Days of heavy rain trigger floods and mud slides, leaving 13 people dead and forcing more than 1,000 from their homes.
Flash floods and mud slides triggered by days of heavy rains have killed at least 13 people and left 13 others missing in South Korea, according to officials.
More than 1,000 people were also forced from their homes in the capital Seoul and the surrounding provinces, the Central Disaster and Safety Countermeasure Headquarters said on Tuesday, warning of more severe weather in the coming days.
Six of the 13 victims died after a landslide buried temporary housing at a makeshift work site on a mountainside in Geyonggi Province, according to Yonhap news agency.
The 13 missing included a 60-year-old man whose truck was swept away in a flash flood in North Chungcheong province, the agency reported.
The flooding has inundated more than 5,751 hectares (14,211 acres) of farmland and flooded parts of key highways and bridges in Seoul, Yonhap said, prompting the government to mobilise more than 25,000 police officers and volunteers to tackle the damage.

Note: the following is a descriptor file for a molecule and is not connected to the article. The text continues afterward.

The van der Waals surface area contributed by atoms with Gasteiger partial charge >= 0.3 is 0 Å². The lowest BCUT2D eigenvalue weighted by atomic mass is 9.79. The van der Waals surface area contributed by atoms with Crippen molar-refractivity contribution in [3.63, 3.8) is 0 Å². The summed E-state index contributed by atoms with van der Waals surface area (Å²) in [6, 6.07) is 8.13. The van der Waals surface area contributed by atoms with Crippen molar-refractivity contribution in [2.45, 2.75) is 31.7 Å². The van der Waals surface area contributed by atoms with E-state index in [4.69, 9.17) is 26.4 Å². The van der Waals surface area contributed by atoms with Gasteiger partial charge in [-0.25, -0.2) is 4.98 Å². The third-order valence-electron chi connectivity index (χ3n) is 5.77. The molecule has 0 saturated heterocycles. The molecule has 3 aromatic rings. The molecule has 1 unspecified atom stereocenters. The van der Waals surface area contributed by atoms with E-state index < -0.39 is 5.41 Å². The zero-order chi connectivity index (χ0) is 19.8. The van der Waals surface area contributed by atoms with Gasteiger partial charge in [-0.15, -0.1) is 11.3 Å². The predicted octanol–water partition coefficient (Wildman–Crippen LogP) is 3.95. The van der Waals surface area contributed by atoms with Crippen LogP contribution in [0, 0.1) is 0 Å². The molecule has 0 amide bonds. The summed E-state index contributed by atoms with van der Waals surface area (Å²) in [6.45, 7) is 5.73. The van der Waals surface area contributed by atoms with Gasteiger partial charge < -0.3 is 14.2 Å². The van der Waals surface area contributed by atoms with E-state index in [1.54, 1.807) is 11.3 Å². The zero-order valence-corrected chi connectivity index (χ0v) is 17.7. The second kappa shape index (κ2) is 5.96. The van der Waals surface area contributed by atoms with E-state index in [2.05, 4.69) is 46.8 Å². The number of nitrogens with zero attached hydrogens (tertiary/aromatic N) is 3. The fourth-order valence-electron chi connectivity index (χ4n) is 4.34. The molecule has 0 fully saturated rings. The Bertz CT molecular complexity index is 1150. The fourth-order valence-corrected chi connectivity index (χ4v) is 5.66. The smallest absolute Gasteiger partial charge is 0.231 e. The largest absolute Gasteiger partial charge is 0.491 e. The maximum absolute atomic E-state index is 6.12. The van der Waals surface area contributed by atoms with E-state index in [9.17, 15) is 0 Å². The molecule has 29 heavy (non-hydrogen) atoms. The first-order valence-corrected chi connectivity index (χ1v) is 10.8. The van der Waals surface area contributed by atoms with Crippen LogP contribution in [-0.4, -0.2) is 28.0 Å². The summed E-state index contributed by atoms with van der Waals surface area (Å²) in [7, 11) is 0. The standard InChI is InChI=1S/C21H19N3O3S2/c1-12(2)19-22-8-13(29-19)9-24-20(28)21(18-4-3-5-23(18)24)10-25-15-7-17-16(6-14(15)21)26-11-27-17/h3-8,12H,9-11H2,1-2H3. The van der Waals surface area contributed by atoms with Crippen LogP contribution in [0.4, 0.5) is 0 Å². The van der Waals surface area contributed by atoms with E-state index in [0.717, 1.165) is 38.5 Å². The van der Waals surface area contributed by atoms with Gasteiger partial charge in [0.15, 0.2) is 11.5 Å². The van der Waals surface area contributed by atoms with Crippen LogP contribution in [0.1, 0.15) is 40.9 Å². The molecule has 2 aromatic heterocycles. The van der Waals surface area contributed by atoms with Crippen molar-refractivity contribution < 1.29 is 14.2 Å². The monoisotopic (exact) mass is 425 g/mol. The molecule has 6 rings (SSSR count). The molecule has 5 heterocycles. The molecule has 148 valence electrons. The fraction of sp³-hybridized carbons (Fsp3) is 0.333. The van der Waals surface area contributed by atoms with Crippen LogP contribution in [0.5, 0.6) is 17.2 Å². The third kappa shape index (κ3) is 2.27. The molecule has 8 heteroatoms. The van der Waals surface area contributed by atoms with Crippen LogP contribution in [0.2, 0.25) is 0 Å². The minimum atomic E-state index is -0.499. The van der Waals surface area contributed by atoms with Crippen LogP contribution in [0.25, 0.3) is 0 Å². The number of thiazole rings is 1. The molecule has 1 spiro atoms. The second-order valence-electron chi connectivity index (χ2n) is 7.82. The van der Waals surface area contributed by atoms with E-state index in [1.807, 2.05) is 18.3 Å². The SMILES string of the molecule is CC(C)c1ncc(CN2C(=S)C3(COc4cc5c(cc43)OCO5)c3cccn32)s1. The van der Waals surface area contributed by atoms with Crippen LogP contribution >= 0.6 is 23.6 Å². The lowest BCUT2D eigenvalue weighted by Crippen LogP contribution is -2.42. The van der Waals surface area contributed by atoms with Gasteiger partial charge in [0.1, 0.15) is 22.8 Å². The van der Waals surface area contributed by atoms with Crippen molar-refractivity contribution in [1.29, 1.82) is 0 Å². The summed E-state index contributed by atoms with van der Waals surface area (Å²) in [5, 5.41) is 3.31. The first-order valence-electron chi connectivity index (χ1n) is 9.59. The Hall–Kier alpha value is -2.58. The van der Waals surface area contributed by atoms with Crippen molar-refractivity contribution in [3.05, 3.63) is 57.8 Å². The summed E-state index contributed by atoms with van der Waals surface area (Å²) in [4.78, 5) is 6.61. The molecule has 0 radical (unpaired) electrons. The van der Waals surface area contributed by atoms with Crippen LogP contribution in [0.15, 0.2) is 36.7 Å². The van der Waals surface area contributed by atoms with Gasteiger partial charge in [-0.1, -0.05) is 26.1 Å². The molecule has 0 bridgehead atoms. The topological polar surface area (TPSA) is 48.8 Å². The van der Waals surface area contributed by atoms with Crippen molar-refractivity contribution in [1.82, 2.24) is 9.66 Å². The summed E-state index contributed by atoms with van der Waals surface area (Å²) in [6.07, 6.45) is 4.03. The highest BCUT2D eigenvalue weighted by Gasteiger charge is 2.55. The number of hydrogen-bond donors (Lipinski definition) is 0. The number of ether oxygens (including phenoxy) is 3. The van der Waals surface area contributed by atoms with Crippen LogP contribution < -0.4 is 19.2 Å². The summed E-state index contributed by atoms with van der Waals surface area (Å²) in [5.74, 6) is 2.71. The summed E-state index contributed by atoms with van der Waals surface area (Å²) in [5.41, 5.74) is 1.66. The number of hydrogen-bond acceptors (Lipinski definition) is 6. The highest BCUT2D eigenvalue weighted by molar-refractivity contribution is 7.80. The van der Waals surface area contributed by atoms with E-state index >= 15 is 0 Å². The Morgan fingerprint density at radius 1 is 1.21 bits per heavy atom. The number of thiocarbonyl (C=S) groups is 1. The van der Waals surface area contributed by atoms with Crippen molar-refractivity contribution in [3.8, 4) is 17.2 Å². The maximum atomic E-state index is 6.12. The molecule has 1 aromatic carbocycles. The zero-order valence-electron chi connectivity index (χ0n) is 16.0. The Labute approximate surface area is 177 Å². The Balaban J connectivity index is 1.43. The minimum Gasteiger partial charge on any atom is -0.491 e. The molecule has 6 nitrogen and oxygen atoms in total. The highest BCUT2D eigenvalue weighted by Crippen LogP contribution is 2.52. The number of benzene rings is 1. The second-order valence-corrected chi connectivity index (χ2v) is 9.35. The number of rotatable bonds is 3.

Al Jazeera’s Rob McBride, reporting from Paju in South Korea, said weather officials were forecasting between 50-100 mm of rain for Tuesday.
“The interior of South Korea is very hilly, very mountainous, and since the weekend we’ve had this torrential rain that have been causing flash floods and mud slides,” he said.
“Sadly, some of the people who’ve died or who are still missing have been caught in some of those mud slides. It’s all made worse by the fact we have Typhoon Hagupit working its way through China. It’s going to be downgraded to a tropical storm, but it is still feeding moisture into this weather system that stubbornly remains straddled across the Korean Peninsula.”
President Moon Jae-in was set to hold an emergency meeting on Tuesday, after he had urged national and regional authorities to “make all-out efforts to prevent further loss of life” the previous day.
Work crews also returned to operation by Tuesday most of the flooded roads and bridges along the Han River in central Seoul that had backed up traffic and damaged infrastructure, Yonhap said.
In neighbouring North Korea, state media warned of possible flooding, saying that some areas were also experiencing heavy rainfall.
Citing unidentified South Korean government sources, Yonhap said North Korea opened the floodgates of a border dam on Monday without advance notice to its neighbour.
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